May 19, 2018
There are certain childhood memories so deeply penetrated in my marrow (el tuétano).Goats and the smell of their milk, Mis Abuelito’s owned at Polvadero, the garden and our many carretones (my grandfather’s version of pinewood derby cars).Mis Abuelito’s left Huron in 1959/1960 and moved to Polvadero, mid-way between Huron and Coalinga to a ranch, where they were the care-takers. Polvadero Golf Course was near by. Their home had been a bar, as story went, one night during a drunken brawl a man had had his arm cut off. In the restroom was a separate room; a non-working walk-in ice box Mi Abuelito now kept an incubator in, to hatch baby chicks. He also worked at the golf course doing maintenance. We visited on weekends and spent much of our youth there during vacations and summers with our cousins, the Garza’s.
It was our playground. And boy what a playground it was, we were wild and free. We had a rope to swing across a creek, which was mainly dry. Surrounded by low scrub and grassland. There was also a huge water pipe we would attempt to walk across or straddle. We had dogs, a pony (which belonged to the owners of the ranch) many chivos (goats) and chickens. We also had neighbor kids we played with across the creek. I recall someone named Licha. I also vaguely recall a death in that family.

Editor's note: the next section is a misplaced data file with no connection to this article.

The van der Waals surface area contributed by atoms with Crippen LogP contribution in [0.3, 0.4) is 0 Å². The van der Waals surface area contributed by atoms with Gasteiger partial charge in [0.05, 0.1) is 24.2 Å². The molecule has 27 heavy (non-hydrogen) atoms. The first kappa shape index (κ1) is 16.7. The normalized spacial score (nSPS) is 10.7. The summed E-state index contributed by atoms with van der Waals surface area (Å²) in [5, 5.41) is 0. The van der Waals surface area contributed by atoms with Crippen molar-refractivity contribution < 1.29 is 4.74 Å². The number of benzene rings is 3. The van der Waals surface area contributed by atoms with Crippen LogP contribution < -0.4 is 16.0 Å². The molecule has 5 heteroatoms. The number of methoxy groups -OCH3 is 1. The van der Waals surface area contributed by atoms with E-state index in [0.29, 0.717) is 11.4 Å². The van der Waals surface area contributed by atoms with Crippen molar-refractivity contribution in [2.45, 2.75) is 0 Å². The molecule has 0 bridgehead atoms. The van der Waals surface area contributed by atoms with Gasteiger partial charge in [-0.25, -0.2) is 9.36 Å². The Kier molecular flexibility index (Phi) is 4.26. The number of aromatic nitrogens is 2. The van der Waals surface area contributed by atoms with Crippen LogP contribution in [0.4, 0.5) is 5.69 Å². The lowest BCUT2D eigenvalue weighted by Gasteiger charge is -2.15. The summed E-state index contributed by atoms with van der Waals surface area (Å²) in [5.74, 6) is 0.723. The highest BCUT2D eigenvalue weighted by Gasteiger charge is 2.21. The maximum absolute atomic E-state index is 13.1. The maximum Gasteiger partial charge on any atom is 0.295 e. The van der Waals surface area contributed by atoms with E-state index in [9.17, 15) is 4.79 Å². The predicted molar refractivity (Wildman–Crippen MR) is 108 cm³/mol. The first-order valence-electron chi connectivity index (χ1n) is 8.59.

We were hardcore kids, we rode bikes without tires on gravel roads downhill. And primitive “carretones” with a rope used for steering, and no brakes. The brakes were our Flintstone feet! These comprised of 4 wheels, a piece of ply board and a rope to steer. Mi Abuelito used what ever he had at hand. My memory fails me, but if I remember correctly ours were all wood with the exception of the wheels, of course. We would take turns pushing each other or easier yet, roll down the many hills at Polvadero. The feeling of soaring down Polvadero road was a favorite spot we conquered with reckless abandon; it was near-death defying and exhilarating at once. Scrapes, scabs and bruises were inevitable, one scrape had not healed before we had new ones, layer upon layer of injuries. We were truly hard-core. What we did for fun! We felt like the original “Little Rascals.”This road was used by the oil truck drivers in route to an oil tank battery near Mis Abuelito’s home, so we had to be cautious. We also became mechanics, with the occasional repairs needed to repair our carreton. The occasional wheel fell off or the rope was fraying and needed to be changed. I think Mi Abuelito, Higinio made these for his grandkids with help from my uncles. He received as much enjoyment watching us play as we did playing with our “eagles on wheels.” He taught us so much more than the obvious; how to spread our wings, conquer our fears and soar on a Carretone.
Gracias Abuelo Higinio.
Thank you Father